The biggest change was a focus on the racial awareness and actions of white individuals at the school. The initiative was crafted with knowledge that all individuals have implicit biases: unconscious attitudes or stereotypes that affect how we understand and act. It also addressed the fact that racism is a system of oppression, which occurs at individual, cultural, and institutional levels. No person or group is immune from the negative effects of racism.

Unlike other initiatives at Lakeside, there was no opting out of Our Work Together. Every employee was expected to participate and grow their understanding — something made abundantly clear by Head of School Bernie Noe and Jamie Asaka ’96, director of student and family support, who served as Lakeside’s director of equity and inclusion from 2018 until the end of the current school year. “We should all anticipate bumps…. We just need to keep moving the needle on this, each of us,” remarked Asaka at the launch of the initiative.

“To do this work will require a high level of mutual trust,” wrote Noe when he introduced the initiative. “It will also require grace, the understanding that none of us is perfect and we will not always say exactly the right thing at the right time, and that both of those truths are OK. We all have our baggage and are in different places in our understanding of the world and each other, and that is where we will begin our discussions.”

“One of the things that has held back progress, institutionally, is the lack of people actively working on DEI,” shares Asaka. Too often the burden fell on people of color. “But the ‘Our’ part of Our Work Together has become more than a word — more people than ever before were willing to step up and be actively engaged.” As time went on, employees who had leaned into DEI work — or who had joined the school community with DEI expertise — stepped into leadership roles. 

At the same time that white community members were advancing in their understanding and abilities, the administrative leadership group at the school was becoming more racially diverse (one of the outcomes of Our Work Together’s priorities). Upper School Director Felicia Wilks joined Lakeside in fall 2017 (and was named assistant head of school in 2019); chemistry teacher Betty Benson was named Upper School assistant director in fall 2018; Middle School Assistant Director Rob Blackwell came to Lakeside in 2019; in 2020, Wellesley L. Wilson and Reem Abu Rahmeh joined Lakeside as, respectively, the director of admissions and financial aid and the Middle School director; and in summer 2021, Bensadon officially takes on the role as director of equity and inclusion. In June 2021, half of the members of Lakeside’s directors group identify as people of color, and four of the six senior administrators at the school identify as people of color.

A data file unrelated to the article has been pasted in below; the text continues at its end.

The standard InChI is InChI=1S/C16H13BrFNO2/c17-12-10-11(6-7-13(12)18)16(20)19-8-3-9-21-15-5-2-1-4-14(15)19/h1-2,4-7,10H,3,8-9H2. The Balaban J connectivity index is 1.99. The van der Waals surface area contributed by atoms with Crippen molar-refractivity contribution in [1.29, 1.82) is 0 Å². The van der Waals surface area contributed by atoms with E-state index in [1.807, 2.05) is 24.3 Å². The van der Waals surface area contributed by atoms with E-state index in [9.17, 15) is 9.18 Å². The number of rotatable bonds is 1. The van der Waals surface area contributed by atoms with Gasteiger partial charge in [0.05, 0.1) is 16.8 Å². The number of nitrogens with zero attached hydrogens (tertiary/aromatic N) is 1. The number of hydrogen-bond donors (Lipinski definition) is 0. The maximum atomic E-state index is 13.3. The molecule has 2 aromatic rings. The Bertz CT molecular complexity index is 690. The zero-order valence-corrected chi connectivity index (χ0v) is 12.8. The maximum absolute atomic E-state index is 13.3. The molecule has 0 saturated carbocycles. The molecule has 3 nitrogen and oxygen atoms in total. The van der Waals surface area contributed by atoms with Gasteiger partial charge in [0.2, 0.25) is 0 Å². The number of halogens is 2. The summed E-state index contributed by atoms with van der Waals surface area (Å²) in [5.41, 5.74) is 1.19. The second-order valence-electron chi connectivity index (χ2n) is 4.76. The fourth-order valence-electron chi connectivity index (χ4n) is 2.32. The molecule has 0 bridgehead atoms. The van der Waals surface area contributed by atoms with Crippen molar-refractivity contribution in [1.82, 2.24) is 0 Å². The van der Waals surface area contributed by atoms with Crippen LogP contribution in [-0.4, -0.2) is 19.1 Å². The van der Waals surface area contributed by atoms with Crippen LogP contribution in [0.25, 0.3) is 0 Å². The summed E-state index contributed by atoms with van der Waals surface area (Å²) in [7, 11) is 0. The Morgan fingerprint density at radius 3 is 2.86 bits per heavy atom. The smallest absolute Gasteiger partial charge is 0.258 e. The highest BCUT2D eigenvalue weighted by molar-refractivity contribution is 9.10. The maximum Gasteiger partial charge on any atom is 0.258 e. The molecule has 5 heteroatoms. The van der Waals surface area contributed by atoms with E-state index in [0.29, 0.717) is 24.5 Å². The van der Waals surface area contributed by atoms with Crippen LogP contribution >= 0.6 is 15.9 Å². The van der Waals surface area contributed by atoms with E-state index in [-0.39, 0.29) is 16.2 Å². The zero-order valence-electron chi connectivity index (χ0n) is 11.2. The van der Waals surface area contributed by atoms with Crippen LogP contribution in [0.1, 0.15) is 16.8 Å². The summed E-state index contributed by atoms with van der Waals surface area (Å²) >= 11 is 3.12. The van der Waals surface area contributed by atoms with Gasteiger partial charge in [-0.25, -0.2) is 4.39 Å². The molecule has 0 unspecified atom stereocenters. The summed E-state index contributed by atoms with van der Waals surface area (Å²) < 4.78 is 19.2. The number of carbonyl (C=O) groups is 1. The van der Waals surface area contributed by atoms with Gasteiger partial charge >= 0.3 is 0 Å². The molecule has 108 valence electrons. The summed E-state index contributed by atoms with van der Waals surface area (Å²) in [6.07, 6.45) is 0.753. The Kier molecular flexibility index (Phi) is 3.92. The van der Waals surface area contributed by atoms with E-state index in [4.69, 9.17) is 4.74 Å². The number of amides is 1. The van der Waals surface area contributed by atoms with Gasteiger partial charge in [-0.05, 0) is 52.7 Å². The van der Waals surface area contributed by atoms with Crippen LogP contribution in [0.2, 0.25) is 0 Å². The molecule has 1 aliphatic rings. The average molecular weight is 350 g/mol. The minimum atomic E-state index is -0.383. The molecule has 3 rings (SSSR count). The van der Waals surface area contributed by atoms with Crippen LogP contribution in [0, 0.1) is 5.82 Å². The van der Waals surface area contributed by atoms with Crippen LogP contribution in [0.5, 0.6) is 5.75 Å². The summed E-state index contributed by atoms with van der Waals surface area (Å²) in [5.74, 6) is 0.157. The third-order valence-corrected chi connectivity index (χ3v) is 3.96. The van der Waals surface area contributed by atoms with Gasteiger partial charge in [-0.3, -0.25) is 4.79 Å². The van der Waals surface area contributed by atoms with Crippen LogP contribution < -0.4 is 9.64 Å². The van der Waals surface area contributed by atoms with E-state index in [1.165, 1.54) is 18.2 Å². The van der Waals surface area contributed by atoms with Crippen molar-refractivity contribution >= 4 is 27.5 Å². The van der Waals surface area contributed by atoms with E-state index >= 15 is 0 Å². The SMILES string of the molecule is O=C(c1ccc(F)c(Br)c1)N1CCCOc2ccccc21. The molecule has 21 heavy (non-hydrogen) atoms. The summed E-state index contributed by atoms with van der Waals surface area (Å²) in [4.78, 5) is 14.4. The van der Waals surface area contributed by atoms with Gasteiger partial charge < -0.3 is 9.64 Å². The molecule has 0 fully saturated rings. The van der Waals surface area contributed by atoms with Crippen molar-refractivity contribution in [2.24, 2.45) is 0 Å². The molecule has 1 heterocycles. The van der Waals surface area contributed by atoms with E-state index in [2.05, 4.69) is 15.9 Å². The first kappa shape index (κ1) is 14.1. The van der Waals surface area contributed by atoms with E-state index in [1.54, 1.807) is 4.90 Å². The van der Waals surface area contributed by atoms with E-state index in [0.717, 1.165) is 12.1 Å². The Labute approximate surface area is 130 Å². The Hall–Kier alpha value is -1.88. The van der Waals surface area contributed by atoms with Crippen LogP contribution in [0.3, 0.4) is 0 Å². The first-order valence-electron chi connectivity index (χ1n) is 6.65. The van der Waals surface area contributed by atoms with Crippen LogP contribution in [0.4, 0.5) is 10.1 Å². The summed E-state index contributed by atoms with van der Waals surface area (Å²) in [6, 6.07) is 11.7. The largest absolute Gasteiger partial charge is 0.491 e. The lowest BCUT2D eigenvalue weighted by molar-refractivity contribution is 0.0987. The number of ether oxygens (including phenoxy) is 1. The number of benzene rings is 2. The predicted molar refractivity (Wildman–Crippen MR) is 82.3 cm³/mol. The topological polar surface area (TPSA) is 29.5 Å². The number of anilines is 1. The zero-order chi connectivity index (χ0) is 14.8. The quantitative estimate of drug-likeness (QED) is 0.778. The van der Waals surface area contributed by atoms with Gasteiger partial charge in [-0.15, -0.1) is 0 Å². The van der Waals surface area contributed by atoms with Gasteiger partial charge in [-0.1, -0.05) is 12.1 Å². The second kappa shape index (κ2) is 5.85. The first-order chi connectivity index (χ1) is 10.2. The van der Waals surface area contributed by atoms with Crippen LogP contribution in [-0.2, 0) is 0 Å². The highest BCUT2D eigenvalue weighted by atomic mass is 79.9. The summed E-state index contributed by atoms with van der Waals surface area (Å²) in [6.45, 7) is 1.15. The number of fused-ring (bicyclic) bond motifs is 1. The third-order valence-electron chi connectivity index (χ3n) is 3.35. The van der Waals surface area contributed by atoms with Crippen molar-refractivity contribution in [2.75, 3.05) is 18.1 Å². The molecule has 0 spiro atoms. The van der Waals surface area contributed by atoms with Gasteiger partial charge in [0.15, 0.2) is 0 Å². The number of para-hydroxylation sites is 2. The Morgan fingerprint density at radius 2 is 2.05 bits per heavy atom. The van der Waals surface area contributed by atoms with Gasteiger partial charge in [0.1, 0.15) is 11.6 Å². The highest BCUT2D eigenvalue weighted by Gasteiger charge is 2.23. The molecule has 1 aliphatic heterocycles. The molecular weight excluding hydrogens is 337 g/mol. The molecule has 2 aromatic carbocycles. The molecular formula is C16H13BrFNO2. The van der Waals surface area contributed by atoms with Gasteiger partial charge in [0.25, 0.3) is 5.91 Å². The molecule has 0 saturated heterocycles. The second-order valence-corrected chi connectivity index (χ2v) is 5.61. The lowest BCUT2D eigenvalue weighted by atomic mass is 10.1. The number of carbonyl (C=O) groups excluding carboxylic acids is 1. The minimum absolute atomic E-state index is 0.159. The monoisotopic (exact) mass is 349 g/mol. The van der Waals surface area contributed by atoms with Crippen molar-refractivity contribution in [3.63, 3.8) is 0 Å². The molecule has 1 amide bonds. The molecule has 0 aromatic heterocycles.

These two things — white community members taking a more active role in DEI and the growing racial diversity in the leadership group — has helped contribute to a shift. Gradually, Lakeside’s adult community is engaging in more regular and more honest conversations about racial aggressions, problematic school policies, personal responsibility, and the need to repair harm.

“The very first meeting I had at Lakeside with students was a listening session with the Black Student Union. [Bernie, Felicia, Jamie, and I] had met with parents and guardians and then we met with students. There was a lot in those conversations; it was heavy. There was a yearning to see things done differently. I had seen Lakeside’s commitment to DEI through my interview process, but, as a newcomer, I didn’t realize how much need there was for this work. Hearing an authentic voice — as difficult as it was for the families and students — has impacted how I approached the work and the urgency of making it actually happen. If this year is any indicator of the kind of work Lakeside can do, this is where I want to be. I think our students and families put their trust in us as a school and I feel like Lakeside will not let them down.” Reem Abu Rahmeh, Middle School Director